The extension of the war service homes scheme to include those members of the forces who have completed a specified period of defence service should surprise no one, for when the Australian Labor Party was in Opposition we said we would abolish conscription. Accompanying that promise was our stated aim to make the conditions of service in the armed forces such that we would attract to the service of their country not only sufficient suitable young men and women, but also that we would retain the services of these trained people, as they would be, after their first term of enlistment was ended. It was our party's well-publicised judgement that attractive conditions of service would make it easier for young men and women to make their decision to enlist in the service of their country without being penalised relative to the remainder of the community. This Bill is putting that judgment to the test, and the future will reveal the truth of that judgment. If the future reveals that the judgment was in error, we may be accused of bad judgment. But even so the moral question would still remain, and I believe that few people would agree that young men and women who have willingly offered to serve their country and pay the supreme sacrifice if needs be, should be disadvantaged in relation to the remainder of the community, but it does appear that since 1949 Austraiian governments have not subscribed to this sentiment.

While I have frequently heard it said that any War Service Homes Act is better than no Act, I have never subscribed to this view. An Act which does justice to many but not all tends to obscure the fact that many never receive justice at all. There appears to have been, in some governments since 1949, a ready willingness to aim at the happiness of the greatest number, and to permit the perpetuation of injustice to many, not as a temporary expedient to be remembered, but as an end. This certainly appears to have been the case with the War Service Homes Act. The basic philosophy governing it has not changed in many years. For that reason I am pleased that this Bill not only changes the basic philosophy of the Act, but also, in doing so, extends the eligibility for benefits to single and widowed nurses and ex-service women without dependants, who have the necessary qualifying service under the Act. It is regrettable that the people in this category have been denied justice for many years, particularly so as they do not qualify for housing accommodation under any of the public housing schemes of the States, and they experience great difficulty in obtaining housing loans from institutional lenders because of their age, and because of their sex. This Bill not only gives belated justice to the women in this category, but also gives justice to those members of welfare organisations who served overseas. We are advised that some persons in this category met their deaths on service, and others became prisoners of war and it is fit and proper that there should be an extension of benefits to give justice to these people and their dependants.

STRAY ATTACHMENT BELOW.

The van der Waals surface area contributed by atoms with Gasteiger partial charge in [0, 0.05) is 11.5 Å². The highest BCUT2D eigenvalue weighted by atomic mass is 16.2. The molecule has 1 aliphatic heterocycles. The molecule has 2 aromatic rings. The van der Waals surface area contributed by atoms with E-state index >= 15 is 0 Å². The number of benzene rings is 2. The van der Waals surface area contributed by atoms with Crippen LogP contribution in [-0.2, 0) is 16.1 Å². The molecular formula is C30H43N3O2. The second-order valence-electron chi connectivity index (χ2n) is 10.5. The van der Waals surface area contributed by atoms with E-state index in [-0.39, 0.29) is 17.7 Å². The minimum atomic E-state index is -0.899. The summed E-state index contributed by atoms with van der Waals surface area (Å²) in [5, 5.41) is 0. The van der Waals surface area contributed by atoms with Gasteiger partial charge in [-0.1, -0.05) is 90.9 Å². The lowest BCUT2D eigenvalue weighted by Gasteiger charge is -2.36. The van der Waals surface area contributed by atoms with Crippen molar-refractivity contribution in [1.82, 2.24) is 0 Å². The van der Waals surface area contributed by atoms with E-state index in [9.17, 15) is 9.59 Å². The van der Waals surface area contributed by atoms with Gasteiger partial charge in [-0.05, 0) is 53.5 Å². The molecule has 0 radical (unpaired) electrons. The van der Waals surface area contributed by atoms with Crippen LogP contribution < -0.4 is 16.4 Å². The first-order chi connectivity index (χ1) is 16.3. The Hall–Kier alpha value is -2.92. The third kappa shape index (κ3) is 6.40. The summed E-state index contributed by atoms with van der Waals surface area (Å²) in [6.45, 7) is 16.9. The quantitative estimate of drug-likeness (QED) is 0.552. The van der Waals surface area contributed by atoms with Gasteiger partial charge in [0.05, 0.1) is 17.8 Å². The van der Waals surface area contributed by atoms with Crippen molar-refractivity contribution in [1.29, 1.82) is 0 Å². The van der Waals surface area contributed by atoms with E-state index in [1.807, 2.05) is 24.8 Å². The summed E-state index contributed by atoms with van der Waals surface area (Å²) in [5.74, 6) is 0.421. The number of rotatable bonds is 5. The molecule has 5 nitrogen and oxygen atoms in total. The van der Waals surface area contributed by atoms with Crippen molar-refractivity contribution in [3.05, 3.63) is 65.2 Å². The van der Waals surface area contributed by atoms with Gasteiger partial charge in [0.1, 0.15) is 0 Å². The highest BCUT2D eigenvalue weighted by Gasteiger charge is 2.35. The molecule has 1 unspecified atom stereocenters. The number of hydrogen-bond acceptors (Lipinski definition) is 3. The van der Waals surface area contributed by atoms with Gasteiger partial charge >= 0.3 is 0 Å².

The proposed amendments in this Bill, are, in their implications, the most far reaching in terms of beneficial consequences of any amendments made during the past 20 years. While the implications of these changes are more important than the changed name of the Bill, which will now be known as the Defence Services Homes Bill, the extent of the changed implications certainly justifies the changed name. The provisions in this Bill will not only enable the scheme to continue making an important contribution to the national welfare by assisting eligible persons and their families in all parts of the Commonwealth to obtain homes but will also bring the privilege of these benefits and restore justice to many who were previously deprived. I have no hesitation in commending the Bill and I congratulate the Minister.